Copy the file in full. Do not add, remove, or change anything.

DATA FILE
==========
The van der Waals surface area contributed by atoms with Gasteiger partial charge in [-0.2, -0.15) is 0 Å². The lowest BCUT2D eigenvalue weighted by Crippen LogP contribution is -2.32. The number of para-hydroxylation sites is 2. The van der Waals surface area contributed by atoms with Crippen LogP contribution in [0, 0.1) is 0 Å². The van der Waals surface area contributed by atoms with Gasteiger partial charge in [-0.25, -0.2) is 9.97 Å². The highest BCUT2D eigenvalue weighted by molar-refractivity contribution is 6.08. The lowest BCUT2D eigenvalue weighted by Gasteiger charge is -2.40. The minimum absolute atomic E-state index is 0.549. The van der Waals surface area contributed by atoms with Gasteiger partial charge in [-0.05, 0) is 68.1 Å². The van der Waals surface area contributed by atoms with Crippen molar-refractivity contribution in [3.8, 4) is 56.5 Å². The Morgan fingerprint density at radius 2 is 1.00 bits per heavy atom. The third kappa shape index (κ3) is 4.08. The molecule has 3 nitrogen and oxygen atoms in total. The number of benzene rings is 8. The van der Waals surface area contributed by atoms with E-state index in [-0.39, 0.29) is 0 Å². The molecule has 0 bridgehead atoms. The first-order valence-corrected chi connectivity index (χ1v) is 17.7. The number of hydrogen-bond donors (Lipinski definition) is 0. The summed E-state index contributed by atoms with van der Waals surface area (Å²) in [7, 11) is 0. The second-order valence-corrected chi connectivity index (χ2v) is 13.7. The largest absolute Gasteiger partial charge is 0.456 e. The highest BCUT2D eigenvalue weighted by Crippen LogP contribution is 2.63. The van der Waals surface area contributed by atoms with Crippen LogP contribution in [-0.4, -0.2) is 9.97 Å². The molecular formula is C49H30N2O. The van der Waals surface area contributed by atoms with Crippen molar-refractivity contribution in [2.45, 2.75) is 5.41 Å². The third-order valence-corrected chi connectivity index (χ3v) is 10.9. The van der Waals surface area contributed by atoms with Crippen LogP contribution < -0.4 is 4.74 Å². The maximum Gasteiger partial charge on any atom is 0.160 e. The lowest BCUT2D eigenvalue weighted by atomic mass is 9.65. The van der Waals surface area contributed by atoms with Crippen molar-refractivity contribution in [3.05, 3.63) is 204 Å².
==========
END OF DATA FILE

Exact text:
The van der Waals surface area contributed by atoms with Gasteiger partial charge in [-0.2, -0.15) is 0 Å². The lowest BCUT2D eigenvalue weighted by Crippen LogP contribution is -2.32. The number of para-hydroxylation sites is 2. The van der Waals surface area contributed by atoms with Crippen LogP contribution in [0, 0.1) is 0 Å². The van der Waals surface area contributed by atoms with Gasteiger partial charge in [-0.25, -0.2) is 9.97 Å². The highest BCUT2D eigenvalue weighted by molar-refractivity contribution is 6.08. The lowest BCUT2D eigenvalue weighted by Gasteiger charge is -2.40. The minimum absolute atomic E-state index is 0.549. The van der Waals surface area contributed by atoms with Gasteiger partial charge in [-0.05, 0) is 68.1 Å². The van der Waals surface area contributed by atoms with Crippen molar-refractivity contribution in [3.8, 4) is 56.5 Å². The Morgan fingerprint density at radius 2 is 1.00 bits per heavy atom. The third kappa shape index (κ3) is 4.08. The molecule has 3 nitrogen and oxygen atoms in total. The number of benzene rings is 8. The van der Waals surface area contributed by atoms with E-state index in [-0.39, 0.29) is 0 Å². The molecule has 0 bridgehead atoms. The first-order valence-corrected chi connectivity index (χ1v) is 17.7. The number of hydrogen-bond donors (Lipinski definition) is 0. The summed E-state index contributed by atoms with van der Waals surface area (Å²) in [7, 11) is 0. The second-order valence-corrected chi connectivity index (χ2v) is 13.7. The largest absolute Gasteiger partial charge is 0.456 e. The highest BCUT2D eigenvalue weighted by Crippen LogP contribution is 2.63. The van der Waals surface area contributed by atoms with Crippen LogP contribution in [-0.4, -0.2) is 9.97 Å². The molecular formula is C49H30N2O. The van der Waals surface area contributed by atoms with Crippen molar-refractivity contribution in [2.45, 2.75) is 5.41 Å². The third-order valence-corrected chi connectivity index (χ3v) is 10.9. The van der Waals surface area contributed by atoms with Crippen LogP contribution < -0.4 is 4.74 Å². The maximum Gasteiger partial charge on any atom is 0.160 e. The lowest BCUT2D eigenvalue weighted by atomic mass is 9.65. The van der Waals surface area contributed by atoms with Crippen molar-refractivity contribution in [3.05, 3.63) is 204 Å².